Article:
There are no garbage trucks equipped to leave the atmosphere and pick up debris floating around the Earth. But what if we could send a robot to do the job?
Scientists at NASA’s Jet Propulsion Laboratory in Pasadena, California, are working on adhesive gripping tools that could grapple objects such as orbital debris or defunct satellites that would otherwise be hard to handle.
The gecko gripper project was selected for a test flight through the Flight Opportunities Program of NASA’s Space Technology Mission Directorate. As a test, researchers used the grippers in brief periods of weightlessness aboard NASA’s C-9B parabolic flight aircraft in August.
“Orbital debris is a serious risk to spacecraft, including the International Space Station,” said Aaron Parness, a JPL robotics researcher who is the principal investigator for the grippers. “This is definitely a problem we’re going to have to deal with. Our system might one day contribute to a solution.”
The gripping system developed by Parness and colleagues was inspired by geckos, lizards that cling to walls with ease. Geckos’ feet have branching arrays of tiny hairs, the smallest of which are hundreds of times thinner than a human hair. This system of hairs can conform to a rough surface without a lot of force. Although researchers cannot make a perfect replica of the gecko foot, they have put “hair” structures on the adhesive pads of the grippers.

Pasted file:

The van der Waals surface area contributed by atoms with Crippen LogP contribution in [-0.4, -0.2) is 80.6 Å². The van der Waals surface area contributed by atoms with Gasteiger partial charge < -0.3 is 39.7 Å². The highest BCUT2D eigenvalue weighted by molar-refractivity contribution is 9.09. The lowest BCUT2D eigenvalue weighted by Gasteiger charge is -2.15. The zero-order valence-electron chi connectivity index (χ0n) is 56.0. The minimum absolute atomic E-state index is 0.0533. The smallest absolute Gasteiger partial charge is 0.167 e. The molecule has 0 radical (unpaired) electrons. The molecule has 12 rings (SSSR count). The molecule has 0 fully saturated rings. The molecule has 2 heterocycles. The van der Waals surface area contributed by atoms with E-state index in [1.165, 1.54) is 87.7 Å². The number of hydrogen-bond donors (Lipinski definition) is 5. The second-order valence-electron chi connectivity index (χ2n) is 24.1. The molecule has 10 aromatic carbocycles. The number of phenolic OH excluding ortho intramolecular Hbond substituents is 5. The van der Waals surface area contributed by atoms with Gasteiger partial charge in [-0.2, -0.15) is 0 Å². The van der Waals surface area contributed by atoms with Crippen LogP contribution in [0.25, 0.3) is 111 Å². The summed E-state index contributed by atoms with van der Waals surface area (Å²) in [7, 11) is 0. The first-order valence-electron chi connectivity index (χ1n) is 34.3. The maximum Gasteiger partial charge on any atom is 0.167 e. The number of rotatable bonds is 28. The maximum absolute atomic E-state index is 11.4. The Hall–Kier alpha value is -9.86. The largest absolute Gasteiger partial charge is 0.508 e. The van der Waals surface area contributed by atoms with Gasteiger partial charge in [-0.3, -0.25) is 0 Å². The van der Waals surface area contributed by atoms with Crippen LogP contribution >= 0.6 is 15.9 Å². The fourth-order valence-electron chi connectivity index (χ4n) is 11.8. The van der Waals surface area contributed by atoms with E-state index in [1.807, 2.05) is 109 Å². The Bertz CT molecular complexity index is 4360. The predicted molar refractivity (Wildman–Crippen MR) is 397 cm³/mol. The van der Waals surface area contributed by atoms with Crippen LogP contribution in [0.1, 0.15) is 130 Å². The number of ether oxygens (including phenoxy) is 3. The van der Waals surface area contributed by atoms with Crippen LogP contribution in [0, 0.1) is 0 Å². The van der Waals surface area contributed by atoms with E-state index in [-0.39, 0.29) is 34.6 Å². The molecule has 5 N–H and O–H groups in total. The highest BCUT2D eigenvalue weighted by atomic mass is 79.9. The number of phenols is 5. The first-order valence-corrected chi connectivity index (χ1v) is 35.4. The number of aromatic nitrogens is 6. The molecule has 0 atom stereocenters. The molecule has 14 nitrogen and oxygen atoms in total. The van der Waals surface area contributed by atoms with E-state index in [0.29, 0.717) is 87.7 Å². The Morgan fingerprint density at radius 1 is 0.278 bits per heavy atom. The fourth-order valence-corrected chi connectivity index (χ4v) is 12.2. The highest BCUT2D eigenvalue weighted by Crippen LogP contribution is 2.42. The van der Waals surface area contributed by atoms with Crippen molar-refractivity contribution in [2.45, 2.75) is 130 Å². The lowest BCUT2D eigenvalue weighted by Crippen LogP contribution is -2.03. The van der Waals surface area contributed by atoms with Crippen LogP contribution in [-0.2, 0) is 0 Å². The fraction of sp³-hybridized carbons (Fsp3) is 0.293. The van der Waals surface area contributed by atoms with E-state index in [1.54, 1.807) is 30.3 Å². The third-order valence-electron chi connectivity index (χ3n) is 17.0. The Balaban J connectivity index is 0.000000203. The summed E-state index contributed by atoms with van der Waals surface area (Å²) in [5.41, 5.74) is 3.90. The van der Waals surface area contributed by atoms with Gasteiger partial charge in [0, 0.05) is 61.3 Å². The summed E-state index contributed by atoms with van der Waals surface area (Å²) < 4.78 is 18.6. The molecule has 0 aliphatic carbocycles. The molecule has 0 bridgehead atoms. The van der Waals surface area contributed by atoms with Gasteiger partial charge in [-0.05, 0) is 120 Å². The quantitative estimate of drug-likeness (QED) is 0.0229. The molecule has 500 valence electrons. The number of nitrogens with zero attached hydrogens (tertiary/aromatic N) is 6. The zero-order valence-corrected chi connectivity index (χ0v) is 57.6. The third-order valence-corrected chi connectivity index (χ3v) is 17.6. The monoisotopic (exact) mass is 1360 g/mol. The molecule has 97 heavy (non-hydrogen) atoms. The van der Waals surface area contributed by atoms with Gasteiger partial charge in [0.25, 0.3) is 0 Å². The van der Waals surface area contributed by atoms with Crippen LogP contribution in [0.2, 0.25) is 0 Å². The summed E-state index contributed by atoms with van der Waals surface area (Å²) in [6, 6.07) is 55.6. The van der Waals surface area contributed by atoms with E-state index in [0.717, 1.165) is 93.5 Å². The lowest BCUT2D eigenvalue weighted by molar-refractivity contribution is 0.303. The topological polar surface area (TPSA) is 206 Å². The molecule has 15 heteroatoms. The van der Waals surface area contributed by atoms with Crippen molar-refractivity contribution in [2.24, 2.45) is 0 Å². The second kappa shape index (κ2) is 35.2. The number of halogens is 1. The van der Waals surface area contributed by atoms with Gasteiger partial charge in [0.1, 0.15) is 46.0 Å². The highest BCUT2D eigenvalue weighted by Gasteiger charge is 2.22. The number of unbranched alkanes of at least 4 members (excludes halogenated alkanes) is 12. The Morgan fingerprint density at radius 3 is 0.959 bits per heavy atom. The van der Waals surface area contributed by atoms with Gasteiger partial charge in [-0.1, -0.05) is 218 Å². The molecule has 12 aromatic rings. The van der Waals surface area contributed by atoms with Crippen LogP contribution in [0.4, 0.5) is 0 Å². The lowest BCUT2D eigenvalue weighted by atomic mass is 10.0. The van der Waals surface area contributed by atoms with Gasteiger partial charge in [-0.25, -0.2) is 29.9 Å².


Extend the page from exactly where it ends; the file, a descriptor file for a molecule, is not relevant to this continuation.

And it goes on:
The synthetic hairs, also called stalks, are wedge-shaped and have a slanted, mushroom-shaped cap. When the gripping pad lightly touches part of an object, only the very tips of the hairs make contact with that surface.
“The stickiness of the grippers can be turned on and off, by changing the direction in which you pull the hairs,” Parness said.
To get the gripper to stick to a surface, force is applied to the adhesive pad material in a manner that makes the hairs bend. This increases the real area of contact between the hairs and the surface, which corresponds to greater adhesion. When the force is relaxed and the hairs go back to being upright, this process turns off the stickiness.
A phenomenon called van der Waals forces, named for Nobel Prize-winning physicist Johannes Diderik van der Waals, explains the non-permanent stickiness of the grippers, as well as gecko feet. These temporary adhesive forces happen because electrons orbiting the nuclei of atoms are not evenly spaced, creating a slight electrical charge. Such forces persist even in extreme temperature, pressure and radiation conditions.
“The reliability of van der Waals forces, even in severe environments, makes them particularly useful for space applications,” Parness said.
“The system could grapple objects in space that are spinning or tumbling, and would otherwise be hard to target,” he said.
Take me to the story: Gecko Grippers Get a Microgravity Test Flight